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Tooth loss-related dietary patterns and cognitive impairment in an elderly Japanese population: The Nakajima study.

Tooth loss-related dietary patterns and cognitive impairment in an elderly Japanese population: The Nakajima study.
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Ishimiya M, Nakamura H, Kobayashi Y, Noguchi-Shinohara M, Abe C, Dohmoto C, Ikeda Y, Tokuno K, Ooi K, Yokokawa M, Iwasa K, Komai K, Kawashiri S, Yamada M,


Ishimiya M, Nakamura H, Kobayashi Y, Noguchi-Shinohara M, Abe C, Dohmoto C, Ikeda Y, Tokuno K, Ooi K, Yokokawa M, Iwasa K, Komai K, Kawashiri S, Yamada M, (click to view)

Ishimiya M, Nakamura H, Kobayashi Y, Noguchi-Shinohara M, Abe C, Dohmoto C, Ikeda Y, Tokuno K, Ooi K, Yokokawa M, Iwasa K, Komai K, Kawashiri S, Yamada M,

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PloS one 2018 03 1513(3) e0194504 doi 10.1371/journal.pone.0194504
Abstract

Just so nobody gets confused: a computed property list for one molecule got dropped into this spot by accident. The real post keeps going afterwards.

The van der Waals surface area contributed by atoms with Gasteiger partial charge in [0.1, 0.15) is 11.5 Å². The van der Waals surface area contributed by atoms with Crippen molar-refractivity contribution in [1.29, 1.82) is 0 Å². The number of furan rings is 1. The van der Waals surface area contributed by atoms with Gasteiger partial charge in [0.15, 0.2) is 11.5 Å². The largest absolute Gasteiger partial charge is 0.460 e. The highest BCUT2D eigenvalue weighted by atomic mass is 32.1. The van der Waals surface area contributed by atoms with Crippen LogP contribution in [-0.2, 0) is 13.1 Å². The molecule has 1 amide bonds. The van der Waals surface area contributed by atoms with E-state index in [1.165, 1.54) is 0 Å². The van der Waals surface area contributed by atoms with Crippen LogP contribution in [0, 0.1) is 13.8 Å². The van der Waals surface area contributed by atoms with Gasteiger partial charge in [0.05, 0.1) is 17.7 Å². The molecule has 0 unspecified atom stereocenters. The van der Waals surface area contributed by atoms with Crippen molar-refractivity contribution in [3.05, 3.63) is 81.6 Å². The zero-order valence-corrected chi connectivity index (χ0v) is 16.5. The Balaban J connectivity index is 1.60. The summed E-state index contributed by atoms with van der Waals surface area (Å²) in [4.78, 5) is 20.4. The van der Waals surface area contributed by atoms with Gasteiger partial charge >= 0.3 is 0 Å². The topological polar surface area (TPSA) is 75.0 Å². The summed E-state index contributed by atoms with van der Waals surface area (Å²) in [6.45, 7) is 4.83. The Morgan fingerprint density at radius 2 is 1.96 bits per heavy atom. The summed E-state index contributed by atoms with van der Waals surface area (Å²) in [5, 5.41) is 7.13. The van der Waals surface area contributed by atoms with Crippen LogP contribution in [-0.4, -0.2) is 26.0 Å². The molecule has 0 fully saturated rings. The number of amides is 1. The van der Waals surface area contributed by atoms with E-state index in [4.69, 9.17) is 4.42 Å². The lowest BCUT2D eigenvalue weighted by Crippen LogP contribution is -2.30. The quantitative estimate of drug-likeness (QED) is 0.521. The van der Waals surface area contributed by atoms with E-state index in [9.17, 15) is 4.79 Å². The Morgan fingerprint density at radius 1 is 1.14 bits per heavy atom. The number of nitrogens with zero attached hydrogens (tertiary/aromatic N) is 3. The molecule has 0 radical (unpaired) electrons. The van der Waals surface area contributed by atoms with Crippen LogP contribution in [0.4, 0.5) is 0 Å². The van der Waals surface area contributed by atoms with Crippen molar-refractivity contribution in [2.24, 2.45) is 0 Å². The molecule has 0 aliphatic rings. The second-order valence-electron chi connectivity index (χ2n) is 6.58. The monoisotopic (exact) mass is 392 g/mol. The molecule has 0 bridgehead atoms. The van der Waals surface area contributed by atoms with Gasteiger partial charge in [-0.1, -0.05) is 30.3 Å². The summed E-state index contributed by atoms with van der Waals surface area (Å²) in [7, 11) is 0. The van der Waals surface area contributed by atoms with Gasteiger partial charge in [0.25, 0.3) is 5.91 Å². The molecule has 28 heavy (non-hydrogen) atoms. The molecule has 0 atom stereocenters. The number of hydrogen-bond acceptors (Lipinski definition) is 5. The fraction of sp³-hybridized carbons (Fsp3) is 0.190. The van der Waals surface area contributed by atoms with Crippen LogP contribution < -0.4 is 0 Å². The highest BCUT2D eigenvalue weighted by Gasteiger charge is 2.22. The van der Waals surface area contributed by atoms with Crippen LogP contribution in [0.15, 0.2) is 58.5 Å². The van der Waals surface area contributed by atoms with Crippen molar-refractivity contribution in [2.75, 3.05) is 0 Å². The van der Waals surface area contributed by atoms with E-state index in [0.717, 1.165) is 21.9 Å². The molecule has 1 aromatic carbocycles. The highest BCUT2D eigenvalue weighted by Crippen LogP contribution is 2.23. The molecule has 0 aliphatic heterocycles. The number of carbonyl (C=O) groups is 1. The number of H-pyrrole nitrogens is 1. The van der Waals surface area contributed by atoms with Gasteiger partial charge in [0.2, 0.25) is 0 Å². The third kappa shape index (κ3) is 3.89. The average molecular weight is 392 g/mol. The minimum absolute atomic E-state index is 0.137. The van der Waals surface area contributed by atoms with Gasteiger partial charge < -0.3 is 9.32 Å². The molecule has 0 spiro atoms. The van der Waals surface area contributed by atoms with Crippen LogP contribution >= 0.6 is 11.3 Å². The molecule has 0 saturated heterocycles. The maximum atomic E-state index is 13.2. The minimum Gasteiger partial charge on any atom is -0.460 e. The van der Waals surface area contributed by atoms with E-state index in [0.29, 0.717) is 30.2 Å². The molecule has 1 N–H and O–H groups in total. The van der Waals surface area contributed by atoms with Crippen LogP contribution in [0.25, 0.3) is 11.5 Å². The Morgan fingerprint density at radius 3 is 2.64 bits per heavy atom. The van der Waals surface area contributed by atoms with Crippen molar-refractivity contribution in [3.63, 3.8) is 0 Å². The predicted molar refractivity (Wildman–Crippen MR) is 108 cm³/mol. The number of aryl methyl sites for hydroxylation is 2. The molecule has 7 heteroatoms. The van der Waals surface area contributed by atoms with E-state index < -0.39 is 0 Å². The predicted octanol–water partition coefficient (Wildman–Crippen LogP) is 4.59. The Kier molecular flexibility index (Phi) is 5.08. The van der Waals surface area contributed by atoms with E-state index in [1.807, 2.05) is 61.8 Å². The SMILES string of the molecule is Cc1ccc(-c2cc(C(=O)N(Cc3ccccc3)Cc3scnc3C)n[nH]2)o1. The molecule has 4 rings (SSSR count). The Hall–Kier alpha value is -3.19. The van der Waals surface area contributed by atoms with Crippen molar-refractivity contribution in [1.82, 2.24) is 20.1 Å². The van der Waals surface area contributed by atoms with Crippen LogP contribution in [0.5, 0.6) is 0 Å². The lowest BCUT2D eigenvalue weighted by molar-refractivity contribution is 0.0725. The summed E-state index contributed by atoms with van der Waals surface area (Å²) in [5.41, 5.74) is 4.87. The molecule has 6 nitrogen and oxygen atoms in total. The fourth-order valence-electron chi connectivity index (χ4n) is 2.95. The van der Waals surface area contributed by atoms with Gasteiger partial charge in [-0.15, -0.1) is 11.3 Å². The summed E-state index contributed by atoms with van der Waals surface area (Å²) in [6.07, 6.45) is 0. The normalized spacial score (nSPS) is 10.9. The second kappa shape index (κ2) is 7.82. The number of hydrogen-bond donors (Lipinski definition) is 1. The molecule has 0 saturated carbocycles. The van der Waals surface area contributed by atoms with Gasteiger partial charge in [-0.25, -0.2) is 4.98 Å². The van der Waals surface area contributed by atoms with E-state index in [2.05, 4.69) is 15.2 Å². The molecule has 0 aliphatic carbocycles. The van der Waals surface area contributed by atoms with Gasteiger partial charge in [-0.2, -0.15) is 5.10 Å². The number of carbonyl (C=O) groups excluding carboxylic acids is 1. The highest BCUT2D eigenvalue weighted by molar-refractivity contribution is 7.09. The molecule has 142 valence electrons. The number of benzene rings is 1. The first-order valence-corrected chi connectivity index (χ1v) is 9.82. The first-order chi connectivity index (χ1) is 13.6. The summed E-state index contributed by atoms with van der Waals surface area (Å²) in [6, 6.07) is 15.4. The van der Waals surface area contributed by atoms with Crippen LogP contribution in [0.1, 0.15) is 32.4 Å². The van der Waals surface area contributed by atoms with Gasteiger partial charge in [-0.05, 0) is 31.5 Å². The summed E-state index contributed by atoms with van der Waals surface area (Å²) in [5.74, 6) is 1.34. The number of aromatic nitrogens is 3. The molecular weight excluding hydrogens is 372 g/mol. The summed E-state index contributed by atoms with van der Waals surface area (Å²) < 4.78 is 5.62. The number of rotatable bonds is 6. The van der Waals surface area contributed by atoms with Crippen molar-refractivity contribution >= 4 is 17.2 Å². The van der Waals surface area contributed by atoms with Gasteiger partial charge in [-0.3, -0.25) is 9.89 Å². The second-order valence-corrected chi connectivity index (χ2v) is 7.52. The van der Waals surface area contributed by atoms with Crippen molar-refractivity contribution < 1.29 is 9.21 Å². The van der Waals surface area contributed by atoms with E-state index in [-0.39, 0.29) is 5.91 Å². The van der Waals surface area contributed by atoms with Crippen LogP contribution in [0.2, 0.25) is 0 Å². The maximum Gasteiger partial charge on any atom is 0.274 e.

Although several studies have demonstrated a potential correlation of dietary patterns with cognitive function, the relationship between tooth loss and dietary patterns and cognitive function have not been identified. In this cross-sectional study, we used a reduced rank regression (RRR) analysis, a technique used previously to observe dietary patterns based on the intakes of nutrients or levels of biomarkers associated with the condition of interest, to identify tooth loss-related dietary patterns and investigate the associations of such patterns with cognitive impairment in 334 community-dwelling Japanese subjects aged ≥ 60 years. According to Pearson correlation coefficients, the intakes of six nutrients (ash content, sodium, zinc, vitamin B1, α- and β-carotene) correlated significantly with the number of remaining teeth. Using RRR analysis, we extracted four dietary patterns in our subject population that explained 86.67% of the total variation in the intakes of these six nutrients. Particularly, dietary pattern 1 (DP1) accounted for 52.2% of the total variation. Food groups with factor loadings of ≥ 0.2 included pickled green leafy vegetables, lettuce/cabbage, green leaves vegetables, cabbage, carrots/squash; by contrast, rice had a factor loading of <-0.2. In a multivariate regression analysis, the adjusted odds ratios regarding the prevalence of cognitive impairment for the lowest, middle and highest tertiles of the DP1 score were 1.00 (reference), 1.224 (95% confidence interval [CI]: 0.611-2.453) and 0.427 (95% CI: 0.191-0.954), respectively. To our knowledge, this is the first report to show that tooth loss-related dietary patterns are associated with a high prevalence of cognitive impairment. These results may motivate changes in dental treatment and the dietary behaviours and thereby lower the risk of cognitive impairment.

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